13Akanji AO, Famuyiwa OO, Adetuyibi A. Factors influencing the outcome of treatment of foot lesions in Nigerian patients with diabetes mellitus. Q J Med 1989;73:1005-14.
14Mohanram A, Zhang Z, Shahinfar S, Keane WF, Brenner BM, Toto RD. Anemia and end-stage renal disease in patients with type 2 diabetes and nephropathy. Kidney Int 2004;66:1131-8.
15Qiao Q, Keinänen-Kiukaanniemi S, Läärä E. The relationship between hemoglobin levels and diabetic retinopathy. J Clin Epidemiol 1997;50:153-8.
16Ford ES, Cowie CC, Li C, Handelsman Y, Bloomgarden ZT. Iron-deficiency anemia, non-iron-deficiency anemia and HbA1c among adults in the US. J Diabetes 2011;3:67-73.
17McLean E, Cogswell M, Egli I, Wojdyla D, de Benoist B. Worldwide prevalence of anaemia, WHO vitamin and mineral nutrition information system, 1993-2005. Public Health Nutr 2009;12:444-54.
18Molitch ME, DeFronzo RA, Franz MJ, Keane WF, Mogensen CE, Parving HH. Nephropathy in diabetes. Diabetes Care 2004;27 Suppl 1:S79-83.
19Hoffbrand AV, Moss PA. Hoffbrand's Essential Haematology. John Wiley & Sons, Oxford, UK; 2015. p. 20.
20Goldhaber A, Ness-Abramof R, Ellis MH. Prevalence of anemia among unselected adults with diabetes mellitus and normal serum creatinine levels. Endocr Pract 2009;15:714-9.
21Ezenwaka CE, Jones-Lecointe A, Nwagbara E, Seales D, Okali F. Anaemia and kidney dysfunction in Caribbean type 2 diabetic patients. Cardiovasc Diabetol 2008;7:25.
22Abate A, Birhan W, Alemu A. Association of anemia and renal function test among diabetes mellitus patients attending Fenote Selam Hospital, West Gojam, Northwest Ethiopia: A cross sectional study. BMC Hematol 2013;13:6.
23Adejumo B, Dimkpa U, Ewenighi C, Onifade A, Mokogwu A, Erhabor T, et al. Incidence and risk of anemia in type-2 diabetic patients in the absence of renal impairment. Health 2012;4:304-8.
24Sakpa C, Idemudia J. Relationship between glycated haemoglobin, fasting plasma glucose, packed cell volume and albumin creatinine ratio in diabetic patients in South-South Nigeria. Br J Med Med Res 2014;4:766.
25Bhatia V, Chaudhuri A, Tomar R, Dhindsa S, Ghanim H, Dandona P. Low testosterone and high C-reactive protein concentrations predict low hematocrit in type 2 diabetes. Diabetes Care 2006;29:2289-94.
26Bosman DR, Winkler AS, Marsden JT, Macdougall IC, Watkins PJ. Anemia with erythropoietin deficiency occurs early in diabetic nephropathy. Diabetes Care 2001;24:495-9.
27Chen CX, Li YC, Chan SL, Chan KH. Anaemia and type 2 diabetes: Implications from a retrospectively studied primary care case series. Hong Kong Med J 2013;19:214-21.
28Bonakdaran S, Gharebaghi M, Vahedian M. Prevalence of anemia in type 2 diabetes and role of renal involvement. Saudi J Kidney Dis Transpl 2011;22:286-90.
29Cepeda-Lopez AC, Aeberli I, Zimmermann MB. Does obesity increase risk for iron deficiency? A review of the literature and the potential mechanisms. Int J Vitam Nutr Res 2010;80:263-70.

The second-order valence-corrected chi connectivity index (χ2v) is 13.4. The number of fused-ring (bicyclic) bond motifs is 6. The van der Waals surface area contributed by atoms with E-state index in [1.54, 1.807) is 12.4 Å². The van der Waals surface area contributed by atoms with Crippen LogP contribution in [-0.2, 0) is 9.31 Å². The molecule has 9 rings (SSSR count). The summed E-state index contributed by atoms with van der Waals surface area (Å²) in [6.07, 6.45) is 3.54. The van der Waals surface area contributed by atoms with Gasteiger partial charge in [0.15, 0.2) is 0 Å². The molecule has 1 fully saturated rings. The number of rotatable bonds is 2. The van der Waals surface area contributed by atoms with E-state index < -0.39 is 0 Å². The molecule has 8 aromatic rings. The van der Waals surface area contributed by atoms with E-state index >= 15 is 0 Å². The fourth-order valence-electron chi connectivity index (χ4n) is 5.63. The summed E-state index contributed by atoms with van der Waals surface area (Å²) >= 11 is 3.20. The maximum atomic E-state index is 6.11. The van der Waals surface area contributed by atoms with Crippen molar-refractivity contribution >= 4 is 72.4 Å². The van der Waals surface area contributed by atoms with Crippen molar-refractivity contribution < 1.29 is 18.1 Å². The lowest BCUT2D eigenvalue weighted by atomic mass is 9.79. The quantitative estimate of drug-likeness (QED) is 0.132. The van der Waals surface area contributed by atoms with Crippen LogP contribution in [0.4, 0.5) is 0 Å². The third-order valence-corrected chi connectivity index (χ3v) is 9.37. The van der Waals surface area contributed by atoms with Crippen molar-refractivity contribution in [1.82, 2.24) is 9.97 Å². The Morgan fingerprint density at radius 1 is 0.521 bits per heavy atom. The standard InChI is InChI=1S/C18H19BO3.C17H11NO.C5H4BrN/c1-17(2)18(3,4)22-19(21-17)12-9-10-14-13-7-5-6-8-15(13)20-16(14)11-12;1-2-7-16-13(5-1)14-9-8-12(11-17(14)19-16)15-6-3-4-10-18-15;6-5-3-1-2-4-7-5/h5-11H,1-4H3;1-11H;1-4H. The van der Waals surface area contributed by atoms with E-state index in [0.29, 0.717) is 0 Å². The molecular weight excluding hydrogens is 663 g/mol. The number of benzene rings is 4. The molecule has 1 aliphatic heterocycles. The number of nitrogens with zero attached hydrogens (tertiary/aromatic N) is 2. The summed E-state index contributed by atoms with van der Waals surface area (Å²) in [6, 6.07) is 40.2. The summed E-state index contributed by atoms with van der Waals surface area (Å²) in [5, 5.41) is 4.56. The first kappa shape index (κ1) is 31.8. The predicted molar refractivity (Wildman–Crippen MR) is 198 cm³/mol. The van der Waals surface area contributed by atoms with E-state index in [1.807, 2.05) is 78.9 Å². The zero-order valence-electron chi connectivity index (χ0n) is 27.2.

30Kordas K, Fonseca Centeno ZY, Pachón H, Jimenez Soto AZ. Being overweight or obese is associated with lower prevalence of anemia among Colombian women of reproductive age. J Nutr 2013;143:175-81.
31Song P, Li L, Man Q, Wang C, Meng L, Zhang J. Case-control study of anaemia among middle-aged and elderly women in three rural areas of China. BMJ Open 2014;4:e004751.
32Adetunji OR, Mani H, Olujohungbe A, Abraham KA, Gill GV. 'Microalbuminuric anaemia' – The relationship between haemoglobin levels and albuminuria in diabetes. Diabetes Res Clin Pract 2009;85:179-82.
33Ausk KJ, Ioannou GN. Is obesity associated with anemia of chronic disease? A population-based study. Obesity (Silver Spring) 2008;16:2356-61.
34Ugwuja EI, Ogbonnaya LU, Obuna AJ, Awelegbe F, Uro-Chukwu H. Anaemia in relation to body mass index (BMI) and socio-demographic characteristics in adult Nigerians in Ebonyi state. J Clin Diagn Res 2015;9:LC04-7.
35Filioussi K, Bonovas S, Katsaros T. Should we screen diabetic patients using biguanides for megaloblastic anaemia? Aust Fam Physician 2003;32:383-4.
36de Groot-Kamphuis DM, van Dijk PR, Groenier KH, Houweling ST, Bilo HJ, Kleefstra N, et al. Vitamin B12 deficiency and the lack of its consequences in type 2 diabetes patients using metformin. Neth J Med 2013;71:386-90.
37Adetunji OR, Adeleye JO, Agada NO, Salako BL. Microalbuminuria and clinical correlates in black African patients with type 2 diabetes. West Afr J Med 2006;25:279-83.
38Udenze IC, Azinge EC, Ebuehi OA, Awolola NA, Adekola OO, Menkiti I, et al. The relationship between microalbuminuria, cardiovascular risk factors and disease management in type 2 diabetes. Nig Q J Hosp Med 2012;22:34-8.
39English E, Idris I, Smith G, Dhatariya K, Kilpatrick ES, John WG. The effect of anaemia and abnormalities of erythrocyte indices on HbA1c analysis: A systematic review. Diabetologia 2015;58:1409-21.
40Sundaram RC, Selvaraj N, Vijayan G, Bobby Z, Hamide A, Rattina Dasse N. Increased plasma malondialdehyde and fructosamine in iron deficiency anemia: Effect of treatment. Biomed Pharmacother 2007;61:682-5.